How to make your app a new habit for users

Gilad Bechar
Gilad Bechar 16 September 2015
How to make your app a new habit for users

This post was originally published on VentureBeat.

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About a year ago, a video titled “the transformation of the desk” showed how nearly every task we execute has moved to mobile. And yet, as app marketers, you know how incredibly hard it can be to get users to adopt a new mobile habit — namely, your app.

So how do you catch people’s interest and then keep them active on your app until it becomes a new routine for them? Here’s how it’s done:

1. Take a Deep Breath

Brace yourself, because it’s not going to be easy and it will probably take some time. If your app is meant to change people’s daily habits, bear in mind that the process of educating the market will not only require some patience on your behalf, it will cost serious money as well. Strategies and time your funding rounds accordingly, and prepare investors for what can be realistically expected in the near future. Waze wasn’t mapped in a day, you know.

2. Hit Them Where (and When) It Hurts

The first thing you should do is communicate to users the exact need your product is here to address. What is it that keeps wasting their time? Frustrates them on a daily basis? Makes them fight with their spouse? Answer these questions and then focus on that using a determined message. This also means finding the right moment to tell them “it would have been easier if you used our app” and not a minute later. Remember: you’re asking users to change their behavior, which is an annoying and difficult thing for them to do. You must solve a problem that is far worse if you want to make it worthwhile.

3. Explain Yourself

The actions your app involves do not come naturally to users just yet. Your onboarding process and tutorial must explain the process clearly and articulately. If it makes sense, include videos to demonstrate exactly how it’s done. You should use the beta stage to prepare for the struggles users will face by following testers’ actions and learning from them. Tools like AppSee allow you to follow users as they interact with the product and see which features were ignored and which were used frequently.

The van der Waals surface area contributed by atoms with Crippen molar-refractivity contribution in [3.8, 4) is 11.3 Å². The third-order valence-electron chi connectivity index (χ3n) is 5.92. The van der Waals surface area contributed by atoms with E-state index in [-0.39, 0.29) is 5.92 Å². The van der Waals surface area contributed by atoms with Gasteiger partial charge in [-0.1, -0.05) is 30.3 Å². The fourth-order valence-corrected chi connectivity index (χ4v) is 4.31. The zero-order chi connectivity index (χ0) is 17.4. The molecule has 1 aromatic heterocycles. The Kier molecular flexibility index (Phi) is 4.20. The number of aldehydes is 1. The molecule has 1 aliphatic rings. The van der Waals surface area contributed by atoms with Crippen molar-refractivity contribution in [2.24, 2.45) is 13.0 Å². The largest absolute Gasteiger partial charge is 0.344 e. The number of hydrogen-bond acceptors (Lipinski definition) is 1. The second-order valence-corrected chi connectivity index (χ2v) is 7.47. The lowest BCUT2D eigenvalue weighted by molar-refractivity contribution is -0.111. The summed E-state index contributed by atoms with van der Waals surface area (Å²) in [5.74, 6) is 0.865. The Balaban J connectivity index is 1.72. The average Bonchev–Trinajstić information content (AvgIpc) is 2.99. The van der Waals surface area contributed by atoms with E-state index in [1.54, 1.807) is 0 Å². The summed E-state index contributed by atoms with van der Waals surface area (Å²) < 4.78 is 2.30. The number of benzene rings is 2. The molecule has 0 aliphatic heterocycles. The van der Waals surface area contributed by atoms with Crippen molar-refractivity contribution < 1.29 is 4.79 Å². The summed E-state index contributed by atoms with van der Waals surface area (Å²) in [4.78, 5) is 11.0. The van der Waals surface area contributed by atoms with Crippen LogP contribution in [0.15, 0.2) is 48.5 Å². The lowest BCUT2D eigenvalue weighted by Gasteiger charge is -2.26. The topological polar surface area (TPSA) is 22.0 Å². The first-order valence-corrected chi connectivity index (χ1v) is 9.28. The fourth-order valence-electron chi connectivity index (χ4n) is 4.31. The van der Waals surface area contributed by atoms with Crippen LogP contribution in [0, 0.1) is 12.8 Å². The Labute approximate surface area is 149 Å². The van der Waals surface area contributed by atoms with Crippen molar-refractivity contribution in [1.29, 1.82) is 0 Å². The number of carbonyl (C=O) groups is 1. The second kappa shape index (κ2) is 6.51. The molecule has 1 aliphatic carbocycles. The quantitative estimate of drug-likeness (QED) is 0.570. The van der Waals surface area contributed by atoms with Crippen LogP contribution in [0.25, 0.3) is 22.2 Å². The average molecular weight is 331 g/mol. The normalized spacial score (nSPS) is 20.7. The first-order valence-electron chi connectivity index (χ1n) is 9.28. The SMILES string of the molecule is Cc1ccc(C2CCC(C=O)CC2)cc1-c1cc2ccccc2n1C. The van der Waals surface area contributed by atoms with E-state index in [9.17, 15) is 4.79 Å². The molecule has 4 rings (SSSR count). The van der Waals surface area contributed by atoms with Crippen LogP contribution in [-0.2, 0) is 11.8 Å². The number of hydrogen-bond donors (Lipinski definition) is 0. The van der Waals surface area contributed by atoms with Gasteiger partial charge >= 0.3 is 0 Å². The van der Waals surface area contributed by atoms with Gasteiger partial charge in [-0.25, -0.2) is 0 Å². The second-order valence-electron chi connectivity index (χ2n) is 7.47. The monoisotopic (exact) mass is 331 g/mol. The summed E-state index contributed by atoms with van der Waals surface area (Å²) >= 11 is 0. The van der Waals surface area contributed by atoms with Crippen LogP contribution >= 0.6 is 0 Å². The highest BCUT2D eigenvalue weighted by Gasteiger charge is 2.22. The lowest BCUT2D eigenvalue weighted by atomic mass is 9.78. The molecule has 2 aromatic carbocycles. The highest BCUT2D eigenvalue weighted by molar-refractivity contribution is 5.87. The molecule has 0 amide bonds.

4. Stay on Target

What are the obstacles users are most likely to face when first meeting your app? If there are a few different hurdles to overcome, you must target users wisely and answer each and every concern. Map out the segments that are most likely to face a specific problem when interacting with your product: who will find it difficult to use a gadget instead of a pen and paper? Who is worried about their privacy being compromised? Who has never even thought of making a certain task easier?  Send each segment the right message and let them know you’ve got it covered.

5. Jog Their Memory

Old habits die hard. Even if users have installed your app, there is a good chance they will go back to their old ways of doing things and forget about you. You need to remind them that you’re here, and you’re better. Timing is everything, so plan your notification strategy to take into account exactly when you assume your app should be put to use. If possible, use beacons to send location-based reminders, and, for example, get to users right before they shop at the local mall without first comparing prices on your app.

6. Form a Habit

Dr. Maxwell Maltz is most famous for claiming that people take a minimum of 21 days to form a new habit. Give users a well-planned adjustment period, using a reward system and gamification elements to keep them going until your app becomes second nature. Show them exactly how much time and money your app saved them, tell them they are doing a great job, and give them constant value until they are convinced your product is the way to go.

7. Go on Sale

Promotions are a great way to introduce a new product. Before you charge users full price for something they’re used to living without, give them a free trial period and encourage them to invite their friends to join the party. This is also a good solution for apps that need to overcome the registration obstacle and get users to provide their personal details. I mean, who can resist a freebie?

Educating users is a challenging process, but it is one you simply cannot move forward without. Getting users on board with your idea and explaining your product’s value and purpose will either make or break your business. Carefully implement the above tips into your mobile marketing strategy and you will significantly increase your chance for success. Good luck!

Gilad Bechar
Gilad Bechar
Gilad Bechar is the Founder & CEO of Moburst. Gilad serves as a mentor to rising startups at Microsoft Accelerator, The Technion, Tel-Aviv University, Unit 8200 and for strategic Moburst clients, and is the Academic Director of the Mobile Marketing and New-Media course at Tel-Aviv University.
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